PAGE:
Robert Bechtle hit upon a photo-based approach to realism in the mid-1960s, clarified his painting methods by the end of that decade and, while deepening the work over the years, has stayed firmly within the Photo-Realist fold ever since. Bechtle remains close to his geographic roots as well. He was born in California’s San Francisco Bay Area in 1932 and has lived, studied, and worked there his entire life. The great majority of his subjects—cars, house fronts, backyards, streetscapes, people sitting or standing around or going about ordinary domestic business (lighting a barbeque, watering the lawn)—have been drawn from … Read the rest

Elaborate Fashions and Hairstyles Explore Beauty and Power in Photographer Luke Nugent’s Lavish Portraits

From Albinism & Skulls Series, Part 1. Photography by Luke Nugent, concept, art direction, and makeup by Vanessa Davis, modeling by Leo Jonah, makeup artist assistance by Gabi Havens. All images © Luke Nugent, shared with permission

London-based photographer Luke Nugent (previously) captures a wide swath of beauty and expression through his powerful images centered on Black models. Often in commanding poses, the subjects sport evocative fashions and elaborately designed makeup. One model is covered in Kintsugi-style cracks and encrusted with glimmering gems, while others wear futuristic garments and lavishly styled hair. The deeply considered photographs are created collaboratively with makeup and hair artists, stylists, and creative directors.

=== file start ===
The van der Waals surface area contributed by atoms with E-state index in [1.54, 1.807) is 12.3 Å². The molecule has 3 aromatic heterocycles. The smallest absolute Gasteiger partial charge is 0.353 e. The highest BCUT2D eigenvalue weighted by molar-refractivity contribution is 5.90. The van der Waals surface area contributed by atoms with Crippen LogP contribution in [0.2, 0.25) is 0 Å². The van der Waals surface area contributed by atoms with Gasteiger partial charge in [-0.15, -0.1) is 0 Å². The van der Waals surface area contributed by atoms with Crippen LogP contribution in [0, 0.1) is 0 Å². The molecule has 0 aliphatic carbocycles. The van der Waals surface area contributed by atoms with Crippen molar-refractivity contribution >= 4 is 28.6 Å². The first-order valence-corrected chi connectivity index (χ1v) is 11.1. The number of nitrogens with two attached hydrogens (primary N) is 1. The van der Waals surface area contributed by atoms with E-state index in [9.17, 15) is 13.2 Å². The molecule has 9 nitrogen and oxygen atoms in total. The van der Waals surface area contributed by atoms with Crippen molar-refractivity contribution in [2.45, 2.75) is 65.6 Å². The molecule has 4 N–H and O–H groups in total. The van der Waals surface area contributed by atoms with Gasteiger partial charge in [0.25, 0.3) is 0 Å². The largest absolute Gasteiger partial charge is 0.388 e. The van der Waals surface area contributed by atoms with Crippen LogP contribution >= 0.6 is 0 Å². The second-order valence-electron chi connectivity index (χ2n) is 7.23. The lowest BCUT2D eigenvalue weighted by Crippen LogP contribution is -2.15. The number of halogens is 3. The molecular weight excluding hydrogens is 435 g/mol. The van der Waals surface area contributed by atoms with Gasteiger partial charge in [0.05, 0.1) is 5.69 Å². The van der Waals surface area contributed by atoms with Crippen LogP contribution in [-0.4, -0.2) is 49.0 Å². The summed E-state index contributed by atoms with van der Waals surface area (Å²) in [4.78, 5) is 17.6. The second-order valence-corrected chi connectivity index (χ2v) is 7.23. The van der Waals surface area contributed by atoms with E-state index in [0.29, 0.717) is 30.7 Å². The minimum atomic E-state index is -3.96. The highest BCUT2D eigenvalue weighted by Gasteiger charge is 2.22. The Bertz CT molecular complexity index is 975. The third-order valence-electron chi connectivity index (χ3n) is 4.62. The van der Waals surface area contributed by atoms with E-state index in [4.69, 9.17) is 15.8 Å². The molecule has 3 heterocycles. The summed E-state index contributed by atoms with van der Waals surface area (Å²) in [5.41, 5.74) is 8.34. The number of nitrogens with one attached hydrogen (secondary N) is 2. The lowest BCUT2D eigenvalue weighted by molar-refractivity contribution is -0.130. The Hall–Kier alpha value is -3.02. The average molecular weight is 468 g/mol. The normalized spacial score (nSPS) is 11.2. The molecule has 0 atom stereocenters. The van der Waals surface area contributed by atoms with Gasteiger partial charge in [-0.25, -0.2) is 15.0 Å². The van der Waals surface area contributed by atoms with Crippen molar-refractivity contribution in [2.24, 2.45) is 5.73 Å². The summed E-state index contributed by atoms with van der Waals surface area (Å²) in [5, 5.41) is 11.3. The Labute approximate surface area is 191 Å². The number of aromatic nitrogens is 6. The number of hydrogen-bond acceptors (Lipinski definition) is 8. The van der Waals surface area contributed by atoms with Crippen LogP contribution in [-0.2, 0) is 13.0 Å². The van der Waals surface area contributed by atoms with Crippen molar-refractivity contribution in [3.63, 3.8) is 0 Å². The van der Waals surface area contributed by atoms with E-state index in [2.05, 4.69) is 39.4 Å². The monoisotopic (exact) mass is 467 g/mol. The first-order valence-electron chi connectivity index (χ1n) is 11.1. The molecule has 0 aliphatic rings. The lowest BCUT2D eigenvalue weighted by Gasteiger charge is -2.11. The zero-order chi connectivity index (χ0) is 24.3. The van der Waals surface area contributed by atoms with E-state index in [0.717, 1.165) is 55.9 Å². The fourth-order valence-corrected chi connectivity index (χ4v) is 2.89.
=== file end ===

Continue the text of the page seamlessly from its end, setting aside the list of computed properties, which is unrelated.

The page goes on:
Find more of Nugent’s photography on Instagram and Behance—where you can also see his recent EQUILIBRIUM series that was produced in collaboration with Melissa Simon-Hartmon—and pick up a print in his shop.

 … Read the rest

On Amazon Prime Day, We’ll Be Here to Help You Find the Best Deals on Artists’ Tools and Studio Supplies

Every year, Amazon’s Prime Day offers thousands of deals on the site’s products, from electronics to books and art supplies. The shopping day usually happens in July, but this year it has been pushed back due to the pandemic; the 48-hour event is likely to be scheduled in mid-October. Some reports set the date at October 13 and 14, with an official announcement coming on September 27.